Monday, September 10, 2012

What a Noise:

Ladylike takes their mishmash of indie, power pop and seventies rock all the way to the Crescent Ballroom. There was dancing, glitter, and a very, very special cover.
What a Noise
Ladylike at the Crescent Ballroom / Show Review
September 10
By Chris Homa
What a Noise
Ladylike at the Crescent Ballroom / Show Review
Performed Sep. 7
Words By Chris Homa
The lead singer sweats as he asks the crowd if they want an encore. Do they want the band to pretend to leave and then triumphantly return, as bands usually do, or do they just want to cut the shit and have another song? The audience cheers, the lights flick off, and up comes a spot on the singer at his piano. He plays alone at first but is soon joined by the rest of the band. “You only die twice,” he sings, “so if I do it again, I’m gonna do it right.” Resounding la’s fill the Crescent Ballroom as listeners nod, bob, sway and dance, all together and all to the eclectic rock of Ladylike.

Having roamed Roosevelt Row and perused the galleries at First Fridays, my group made its way over to the Crescent. By the time we made our way into the crowd the opener had already performed (my apologies to All My Friends), and Yellow Minute was in mid-jam. Combining the passion of alternative rock with the smooth, bubbling sounds of island pop, the Tempe-based band paced and played on stage to a pretty packed audience. But even with the hopping, ecstatic movements of the lead singer and company, the crowd was left largely stoic. This is a common problem for openers, but usually not so for penultimate acts. Maybe it was the calmer tone of their songs, or that attendants were there more to drink and relax than to listen, or even that the underage area was confined to a severely-limiting pen.

The band was definitely trying: besides their sharp playing, they let balloons and beach balls into the audience, shot off a couple of glitter guns, and passed along a piƱata. Still, even with the music and the musicians implying a dancing attitude, the lead singer was hesitant to explicitly ask the crowd to dance. As dumb as it sounds, sometimes listeners need to be told exactly what to do before they’ll do it. Nevertheless, Yellow Minute played a fine, enthusiastic set, even if the audience didn’t respond in kind.

Between sets the speakers pumped a variety of odd party rap – odd because every other venue I’ve attended made a point of playing music of a style similar to the headliner. I must confess this was my first time at the Crescent, so I can’t say whether this is a regular occurrence or not. Needless to say, Nelly’s “Hot in Herre” is quite a stretch from the indie rock of Ladylike, though that didn’t stop people from dancing to it. Before long the lights had dimmed. Sounds of anticipation from the audience intermingled with rustling from the stage as two large, lit-up L’s flashed on against the wall. With a bang the band began to play and the crowd began to move. Ladylike is a quality act, switching swiftly from song to song and punctuating the ending of each so hard as to catch the listener off-guard. It keeps the electricity in the air and keeps the applause coming.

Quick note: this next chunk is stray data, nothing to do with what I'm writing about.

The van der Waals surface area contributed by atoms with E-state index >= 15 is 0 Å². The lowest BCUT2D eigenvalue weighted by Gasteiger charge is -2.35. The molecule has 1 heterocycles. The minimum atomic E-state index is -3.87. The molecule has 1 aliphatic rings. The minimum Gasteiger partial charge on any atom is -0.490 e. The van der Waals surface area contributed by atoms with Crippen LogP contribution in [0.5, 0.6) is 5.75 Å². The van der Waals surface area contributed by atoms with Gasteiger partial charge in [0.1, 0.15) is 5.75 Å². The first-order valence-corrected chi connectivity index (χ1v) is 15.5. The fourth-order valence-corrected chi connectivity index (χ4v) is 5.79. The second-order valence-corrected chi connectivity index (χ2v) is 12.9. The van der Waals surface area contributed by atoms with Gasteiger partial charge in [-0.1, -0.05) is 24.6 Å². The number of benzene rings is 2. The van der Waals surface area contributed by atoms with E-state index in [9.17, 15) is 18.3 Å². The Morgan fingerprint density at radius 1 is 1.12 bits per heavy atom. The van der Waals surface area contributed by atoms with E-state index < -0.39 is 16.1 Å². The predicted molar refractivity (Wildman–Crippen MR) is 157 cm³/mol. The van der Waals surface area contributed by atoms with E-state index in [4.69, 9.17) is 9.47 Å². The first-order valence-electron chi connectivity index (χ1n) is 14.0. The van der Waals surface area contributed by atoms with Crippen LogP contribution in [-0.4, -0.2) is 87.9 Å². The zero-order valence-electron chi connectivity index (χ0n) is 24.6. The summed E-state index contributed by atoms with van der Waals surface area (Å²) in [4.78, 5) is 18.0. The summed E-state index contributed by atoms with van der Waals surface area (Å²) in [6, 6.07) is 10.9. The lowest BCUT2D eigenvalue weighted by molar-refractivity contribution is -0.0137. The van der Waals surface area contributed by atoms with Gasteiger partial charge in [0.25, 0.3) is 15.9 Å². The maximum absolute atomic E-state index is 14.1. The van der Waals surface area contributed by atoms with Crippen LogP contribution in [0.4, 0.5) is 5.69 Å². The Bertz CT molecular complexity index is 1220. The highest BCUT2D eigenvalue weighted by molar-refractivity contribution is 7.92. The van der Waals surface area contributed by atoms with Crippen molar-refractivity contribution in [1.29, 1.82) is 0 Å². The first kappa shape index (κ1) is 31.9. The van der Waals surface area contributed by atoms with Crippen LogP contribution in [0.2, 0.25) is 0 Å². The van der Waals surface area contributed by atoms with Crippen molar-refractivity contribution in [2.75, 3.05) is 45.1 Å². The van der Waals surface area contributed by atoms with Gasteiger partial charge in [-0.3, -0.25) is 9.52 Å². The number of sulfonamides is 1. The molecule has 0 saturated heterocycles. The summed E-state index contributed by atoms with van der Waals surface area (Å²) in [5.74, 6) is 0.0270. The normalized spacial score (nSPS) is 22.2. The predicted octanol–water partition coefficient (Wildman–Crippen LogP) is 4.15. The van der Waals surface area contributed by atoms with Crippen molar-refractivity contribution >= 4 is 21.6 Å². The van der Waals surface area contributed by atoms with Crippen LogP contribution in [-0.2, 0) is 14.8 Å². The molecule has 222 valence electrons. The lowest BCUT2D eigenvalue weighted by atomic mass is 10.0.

With an armory ranging from a banjo to trumpets to a sampler, the group performed their particular hodgepodge of seventies rock, contemporary indie, and power pop. What really sets Ladylike apart is their arrangement and composition – different instruments stop and start, and slowdowns and silence are each used to their fullest. “Straightjacket Love”, for instance, starts with a lonesome piano, gives way to guitars, drum and tambourine, and eventually breaks back down to piano and silence before ending strong and full.

Ladylike hit most of the tracks from their self-titled album, including “Do It to Death”, “The Auctioneer”, “Cinema Kiss”, and of course, “Leave the Boy Alone”. Hands down the best song played that night, however – and I’ll be the first to admit bias – was a cover. The lead singer prefaced the tune by explaining that the band member with the closest birthday picked which song to arrange, and presently it was the singer’s selection. An audience member asked if the song was “Pump It Up”, which the band had previously performed, but the question was met in the negative. I wondered what could be better than a live performance of Elvis Costello’s classic, and then the beat started. A thought crossed my mind, but I dismissed it immediately. Then the lyrics started and I felt my soul elate. What could be better than Elvis Costello? The Cure, that’s who. A live, full-blown cover of “Close to Me” boomed from atop the stage as I felt my head drown in disbelief. Ladylike’s originals were great, and were performed in stellar fashion. But where in this day and age am I going to hear a Cure cover live, let alone such an amazing Cure cover? It was like seeing a rare bird I hadn’t even known existed.

By the end of their set Ladylike had gotten the stoics to their feet and the toe tappers tapping harder. In the corner of my eye I even caught one fan skanking away, and though he skanked alone it didn’t really matter. What mattered was bodies moving and music flowing, heads bobbing while sound tugged them back and forth, and feet shuffling to a pattern mapped out by the noise in front of them.

And what a noise it was.

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Be sure to give Ladylike's debut a listen, and keep an eye out for any upcoming shows. Also, Yellow Minute has a new single out and All My Friends has an upcoming show at Long Wong's on the fifteenth.

Support your local music scene!
Posted on September 10, 2012


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